Understanding Bitcoin smart contracts as an Ethereum developer
EVM (Ethereum), and to a large extent EOS, approach smart contract development with the premise that you pay to have your code deployed to the blockchain and it becomes a part of the network consensus rules. This means that every transaction must be processed by every node in the network in order be added to the chain. This approach offers high guarantees that the code has been executed correctly, but does so at extremely high processing cost and slow performance. Additionally, if the rules in the code require reading in data from previous transactions, that data must be stored within the blockchain state itself. This means that not only does every node need process your logic, but they also need to store all the data required for that computation.
Things are much simpler in Bitcoin. The base Bitcoin protocol records whatever data a user wants to pay to write, and cryptographically ties that transaction to the keys which wrote it and sequences the transaction in time. That is all. It couldn't care less about the rules of you contract.
This may sound limiting, until you realize what flexibility it gives. Rather than requiring that thousands (or more) nodes store all data and process your logic, this work can be entirely offloaded to wallets. Just like the consensus rules of Ethereum have to be followed by all Ethereum nodes, the same is true for the wallets interacting with your application. The difference is that the wallet only needs to care about a specific set of rules, not the rules of every application in existence. If a user makes a transaction which is not valid within the specified protocol, the wallets will refuse to recognize that transaction as a valid action. If desired, the application protocol within the wallet can even define how wallets should handle invalid transactions.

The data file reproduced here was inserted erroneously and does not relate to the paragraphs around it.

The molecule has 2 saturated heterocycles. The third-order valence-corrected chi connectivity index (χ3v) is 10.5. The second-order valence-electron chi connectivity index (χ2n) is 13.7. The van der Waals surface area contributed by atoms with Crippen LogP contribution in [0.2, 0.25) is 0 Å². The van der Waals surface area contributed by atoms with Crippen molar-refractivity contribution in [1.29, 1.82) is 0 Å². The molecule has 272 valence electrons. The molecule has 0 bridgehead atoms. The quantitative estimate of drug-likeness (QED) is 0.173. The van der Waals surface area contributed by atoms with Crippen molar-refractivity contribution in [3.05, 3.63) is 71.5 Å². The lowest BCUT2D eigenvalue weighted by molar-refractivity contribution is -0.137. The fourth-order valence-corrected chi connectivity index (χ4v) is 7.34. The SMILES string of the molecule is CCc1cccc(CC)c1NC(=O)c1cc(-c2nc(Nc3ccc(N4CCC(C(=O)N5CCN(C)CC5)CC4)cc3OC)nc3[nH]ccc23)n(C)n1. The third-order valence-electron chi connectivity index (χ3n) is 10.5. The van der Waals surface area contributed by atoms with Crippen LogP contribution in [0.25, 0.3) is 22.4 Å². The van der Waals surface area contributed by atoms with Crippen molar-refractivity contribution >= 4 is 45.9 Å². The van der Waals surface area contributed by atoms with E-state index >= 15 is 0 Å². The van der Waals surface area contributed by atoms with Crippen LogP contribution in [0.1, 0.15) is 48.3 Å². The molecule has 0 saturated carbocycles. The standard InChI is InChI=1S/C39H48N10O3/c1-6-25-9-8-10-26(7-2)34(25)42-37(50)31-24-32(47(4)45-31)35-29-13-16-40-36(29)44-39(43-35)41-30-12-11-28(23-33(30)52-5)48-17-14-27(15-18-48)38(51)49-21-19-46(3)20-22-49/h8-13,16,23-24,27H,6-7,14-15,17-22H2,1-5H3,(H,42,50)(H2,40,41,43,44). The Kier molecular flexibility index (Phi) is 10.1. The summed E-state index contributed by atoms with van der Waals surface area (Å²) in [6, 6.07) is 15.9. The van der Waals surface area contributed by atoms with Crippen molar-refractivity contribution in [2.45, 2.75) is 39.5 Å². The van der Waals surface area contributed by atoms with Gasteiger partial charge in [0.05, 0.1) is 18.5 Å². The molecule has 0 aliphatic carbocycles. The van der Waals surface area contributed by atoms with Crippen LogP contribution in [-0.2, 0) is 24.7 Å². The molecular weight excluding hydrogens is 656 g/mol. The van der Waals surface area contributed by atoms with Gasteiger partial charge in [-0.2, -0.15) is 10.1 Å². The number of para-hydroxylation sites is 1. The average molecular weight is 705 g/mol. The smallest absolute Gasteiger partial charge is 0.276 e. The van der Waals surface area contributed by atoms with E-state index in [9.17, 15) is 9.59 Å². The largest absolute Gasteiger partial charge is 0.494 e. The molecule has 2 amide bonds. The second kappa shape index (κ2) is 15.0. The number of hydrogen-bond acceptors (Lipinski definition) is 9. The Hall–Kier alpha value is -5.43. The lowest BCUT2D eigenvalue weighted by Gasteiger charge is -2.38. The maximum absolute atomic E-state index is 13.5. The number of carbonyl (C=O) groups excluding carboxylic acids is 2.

As state is not directly stored within the bitcoin blockchain as it is with Ethereum, it does mean that application providers and wallets do need to index the transaction data which is associated with their application. This sounds like extra complexity, but the fact is that is already the standard process for Ethereum contracts. Most every Ethereum contract logs events which need to be indexed in order to share usable information with a user. For example, if you want to have a wallet which shows the ERC20 tokens owned by an address, there is no concise way to read that data from an Ethereum node.
The only ways to get those balances are to call every ERC20 contract and ask for the user's balance in each one, or to parse all the transfer logs to determine how many tokens have been transferred to the user and subtract the tokens they have transferred away. Both of these approaches require heavy amounts of network bandwidth and processing effort by an Ethereum node. The solution to this problem is to watch Ethereum and index the Transfer events which cross the wire.
This is the exact process required in Bitcoin. You gain little from the Ethereum approach, but at a great cost.